I have to join in into that chorus. While the machine I am using mostly was working ok with pre-windlight clients, its now almost unusable. The other machine can cope with Windlight but only on medium settings.

Both machines suffer from lag in various regions and the overall performance is decreasing.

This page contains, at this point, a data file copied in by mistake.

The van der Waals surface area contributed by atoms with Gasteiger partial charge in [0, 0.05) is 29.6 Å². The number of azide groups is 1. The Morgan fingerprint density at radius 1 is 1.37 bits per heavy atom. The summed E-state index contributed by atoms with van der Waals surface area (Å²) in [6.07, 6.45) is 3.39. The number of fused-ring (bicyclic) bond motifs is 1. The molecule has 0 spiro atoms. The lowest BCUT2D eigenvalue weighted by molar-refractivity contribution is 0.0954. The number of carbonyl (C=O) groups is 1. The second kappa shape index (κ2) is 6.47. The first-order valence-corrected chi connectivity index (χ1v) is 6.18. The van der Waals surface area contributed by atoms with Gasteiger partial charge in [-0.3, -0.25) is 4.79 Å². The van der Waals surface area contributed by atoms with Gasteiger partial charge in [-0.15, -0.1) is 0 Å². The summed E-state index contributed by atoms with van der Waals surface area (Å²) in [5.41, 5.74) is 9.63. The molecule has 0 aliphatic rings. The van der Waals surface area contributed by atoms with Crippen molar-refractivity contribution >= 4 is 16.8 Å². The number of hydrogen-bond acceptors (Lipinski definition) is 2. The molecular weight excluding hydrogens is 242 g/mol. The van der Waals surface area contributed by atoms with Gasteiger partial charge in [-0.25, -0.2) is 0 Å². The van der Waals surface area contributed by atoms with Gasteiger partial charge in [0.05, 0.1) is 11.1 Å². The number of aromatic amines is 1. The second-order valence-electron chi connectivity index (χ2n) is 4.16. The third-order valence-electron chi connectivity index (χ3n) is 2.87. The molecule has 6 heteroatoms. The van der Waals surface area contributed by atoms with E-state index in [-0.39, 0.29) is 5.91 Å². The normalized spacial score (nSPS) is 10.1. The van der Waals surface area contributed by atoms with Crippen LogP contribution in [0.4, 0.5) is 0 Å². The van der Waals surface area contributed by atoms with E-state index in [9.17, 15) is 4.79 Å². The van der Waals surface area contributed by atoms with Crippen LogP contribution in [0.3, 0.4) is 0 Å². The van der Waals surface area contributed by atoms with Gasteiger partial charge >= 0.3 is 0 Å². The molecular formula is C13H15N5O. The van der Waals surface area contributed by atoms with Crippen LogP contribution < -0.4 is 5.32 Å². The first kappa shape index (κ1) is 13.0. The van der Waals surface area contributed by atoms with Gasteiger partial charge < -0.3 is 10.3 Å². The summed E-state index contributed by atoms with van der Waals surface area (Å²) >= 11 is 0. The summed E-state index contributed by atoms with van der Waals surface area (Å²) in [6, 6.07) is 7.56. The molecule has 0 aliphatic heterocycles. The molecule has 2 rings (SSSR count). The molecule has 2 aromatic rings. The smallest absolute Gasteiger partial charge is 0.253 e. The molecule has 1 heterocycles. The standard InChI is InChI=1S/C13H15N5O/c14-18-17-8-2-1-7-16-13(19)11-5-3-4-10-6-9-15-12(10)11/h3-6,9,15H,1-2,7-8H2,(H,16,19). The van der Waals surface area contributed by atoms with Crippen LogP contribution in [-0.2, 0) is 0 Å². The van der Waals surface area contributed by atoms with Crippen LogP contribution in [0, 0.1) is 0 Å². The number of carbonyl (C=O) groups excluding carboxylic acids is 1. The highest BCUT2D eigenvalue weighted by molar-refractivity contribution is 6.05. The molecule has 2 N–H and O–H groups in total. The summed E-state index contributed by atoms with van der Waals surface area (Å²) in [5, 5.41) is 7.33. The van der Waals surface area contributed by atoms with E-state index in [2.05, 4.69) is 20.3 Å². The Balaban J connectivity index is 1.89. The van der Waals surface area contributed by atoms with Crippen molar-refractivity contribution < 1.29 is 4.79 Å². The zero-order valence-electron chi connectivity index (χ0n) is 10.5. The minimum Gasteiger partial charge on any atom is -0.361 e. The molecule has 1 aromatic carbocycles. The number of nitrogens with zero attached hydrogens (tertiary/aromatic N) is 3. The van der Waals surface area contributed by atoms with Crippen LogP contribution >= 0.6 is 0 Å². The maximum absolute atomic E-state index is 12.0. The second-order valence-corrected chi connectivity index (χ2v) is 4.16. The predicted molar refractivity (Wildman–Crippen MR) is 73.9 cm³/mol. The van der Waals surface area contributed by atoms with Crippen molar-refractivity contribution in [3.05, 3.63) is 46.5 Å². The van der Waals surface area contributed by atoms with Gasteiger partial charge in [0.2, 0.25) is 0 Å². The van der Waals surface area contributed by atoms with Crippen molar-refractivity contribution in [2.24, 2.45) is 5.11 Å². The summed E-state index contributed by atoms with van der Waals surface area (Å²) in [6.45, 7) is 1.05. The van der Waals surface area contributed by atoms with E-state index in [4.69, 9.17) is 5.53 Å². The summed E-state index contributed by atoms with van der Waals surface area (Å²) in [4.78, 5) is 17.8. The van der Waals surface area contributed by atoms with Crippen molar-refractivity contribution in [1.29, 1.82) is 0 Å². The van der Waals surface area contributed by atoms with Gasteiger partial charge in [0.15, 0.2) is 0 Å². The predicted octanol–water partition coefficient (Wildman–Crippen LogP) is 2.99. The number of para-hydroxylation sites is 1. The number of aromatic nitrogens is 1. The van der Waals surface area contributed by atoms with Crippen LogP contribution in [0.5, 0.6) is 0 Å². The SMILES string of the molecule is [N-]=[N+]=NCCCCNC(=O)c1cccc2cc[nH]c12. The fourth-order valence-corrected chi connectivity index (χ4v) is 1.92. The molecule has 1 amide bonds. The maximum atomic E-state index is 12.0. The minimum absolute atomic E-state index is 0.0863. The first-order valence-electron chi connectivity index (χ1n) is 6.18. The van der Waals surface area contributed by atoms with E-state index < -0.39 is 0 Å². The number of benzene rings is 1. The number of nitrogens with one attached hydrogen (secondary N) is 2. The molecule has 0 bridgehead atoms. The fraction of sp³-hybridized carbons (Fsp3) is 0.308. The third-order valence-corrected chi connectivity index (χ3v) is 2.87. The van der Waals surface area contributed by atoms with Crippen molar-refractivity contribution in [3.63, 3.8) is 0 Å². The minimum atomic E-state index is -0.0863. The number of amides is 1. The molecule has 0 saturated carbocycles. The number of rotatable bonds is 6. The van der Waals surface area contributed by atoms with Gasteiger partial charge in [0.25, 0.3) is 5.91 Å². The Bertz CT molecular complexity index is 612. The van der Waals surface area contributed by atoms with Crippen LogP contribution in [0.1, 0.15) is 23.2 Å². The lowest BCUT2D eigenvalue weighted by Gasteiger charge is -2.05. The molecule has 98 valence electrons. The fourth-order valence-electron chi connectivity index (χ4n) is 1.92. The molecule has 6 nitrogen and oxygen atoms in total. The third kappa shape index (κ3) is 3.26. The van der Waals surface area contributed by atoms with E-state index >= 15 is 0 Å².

I think that LL is misjudging its users. I think that the major part of SL users is not the hardcore gaming type, that has SLI connected graphics cards and is willing to invest money into such material in regular intervalls. In my eyes the majority of users can be rather described as casual users and socializers that have more interest in using SL as a plattform for contact rather then serious gaming. Gamers usually have a hard time finding their way through SL with questions like "What can I do here?" or "What is the goal of all this?". Even when they find the various RPG and other playareas they are usually disappointed and I don´t think that a slightly better graphics engine can make up the gap to current games on PCs and cosoles. On the other hand it will narrow down the basis of users with hardware replacement cycles of about 3 to 5 years (and even larger in the current crisis) which I think are the majority of the users active in SL. Asked for their favorite client they usually pick the pre-windlight ones most noteably the 1.19. Additionally in general polls held in forums I regularly visit the attitude rather goes to fix things first and add features later.